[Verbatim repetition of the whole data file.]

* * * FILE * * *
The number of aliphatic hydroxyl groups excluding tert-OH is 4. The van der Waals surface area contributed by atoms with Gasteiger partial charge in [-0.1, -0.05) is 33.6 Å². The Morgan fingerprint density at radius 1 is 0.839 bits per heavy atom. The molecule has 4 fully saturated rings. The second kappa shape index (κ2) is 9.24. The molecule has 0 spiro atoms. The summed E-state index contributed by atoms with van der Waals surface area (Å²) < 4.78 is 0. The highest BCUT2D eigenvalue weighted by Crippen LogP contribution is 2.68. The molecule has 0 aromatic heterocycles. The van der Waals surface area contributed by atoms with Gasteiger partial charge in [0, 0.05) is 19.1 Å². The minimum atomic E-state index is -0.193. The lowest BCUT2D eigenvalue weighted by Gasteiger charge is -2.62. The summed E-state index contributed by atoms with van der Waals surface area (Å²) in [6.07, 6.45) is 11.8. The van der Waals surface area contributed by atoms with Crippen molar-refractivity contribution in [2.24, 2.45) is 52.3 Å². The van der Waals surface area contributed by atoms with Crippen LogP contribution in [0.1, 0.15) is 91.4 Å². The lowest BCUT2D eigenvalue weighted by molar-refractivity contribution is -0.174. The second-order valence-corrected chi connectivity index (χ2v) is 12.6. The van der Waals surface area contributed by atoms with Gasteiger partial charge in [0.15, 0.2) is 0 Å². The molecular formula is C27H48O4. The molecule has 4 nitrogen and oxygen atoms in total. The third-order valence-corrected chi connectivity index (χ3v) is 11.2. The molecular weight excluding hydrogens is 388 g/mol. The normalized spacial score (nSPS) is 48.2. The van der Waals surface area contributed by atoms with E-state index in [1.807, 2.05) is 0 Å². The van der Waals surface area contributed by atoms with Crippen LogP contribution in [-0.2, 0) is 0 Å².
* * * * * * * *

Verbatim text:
The number of aliphatic hydroxyl groups excluding tert-OH is 4. The van der Waals surface area contributed by atoms with Gasteiger partial charge in [-0.1, -0.05) is 33.6 Å². The Morgan fingerprint density at radius 1 is 0.839 bits per heavy atom. The molecule has 4 fully saturated rings. The second kappa shape index (κ2) is 9.24. The molecule has 0 spiro atoms. The summed E-state index contributed by atoms with van der Waals surface area (Å²) < 4.78 is 0. The highest BCUT2D eigenvalue weighted by Crippen LogP contribution is 2.68. The molecule has 0 aromatic heterocycles. The van der Waals surface area contributed by atoms with Gasteiger partial charge in [0, 0.05) is 19.1 Å². The minimum atomic E-state index is -0.193. The lowest BCUT2D eigenvalue weighted by Gasteiger charge is -2.62. The summed E-state index contributed by atoms with van der Waals surface area (Å²) in [6.07, 6.45) is 11.8. The van der Waals surface area contributed by atoms with Crippen molar-refractivity contribution in [2.24, 2.45) is 52.3 Å². The van der Waals surface area contributed by atoms with Crippen LogP contribution in [0.1, 0.15) is 91.4 Å². The lowest BCUT2D eigenvalue weighted by molar-refractivity contribution is -0.174. The second-order valence-corrected chi connectivity index (χ2v) is 12.6. The van der Waals surface area contributed by atoms with Gasteiger partial charge in [0.15, 0.2) is 0 Å². The molecular formula is C27H48O4. The molecule has 4 nitrogen and oxygen atoms in total. The third-order valence-corrected chi connectivity index (χ3v) is 11.2. The molecular weight excluding hydrogens is 388 g/mol. The normalized spacial score (nSPS) is 48.2. The van der Waals surface area contributed by atoms with E-state index in [1.807, 2.05) is 0 Å². The van der Waals surface area contributed by atoms with Crippen LogP contribution in [-0.2, 0) is 0 Å².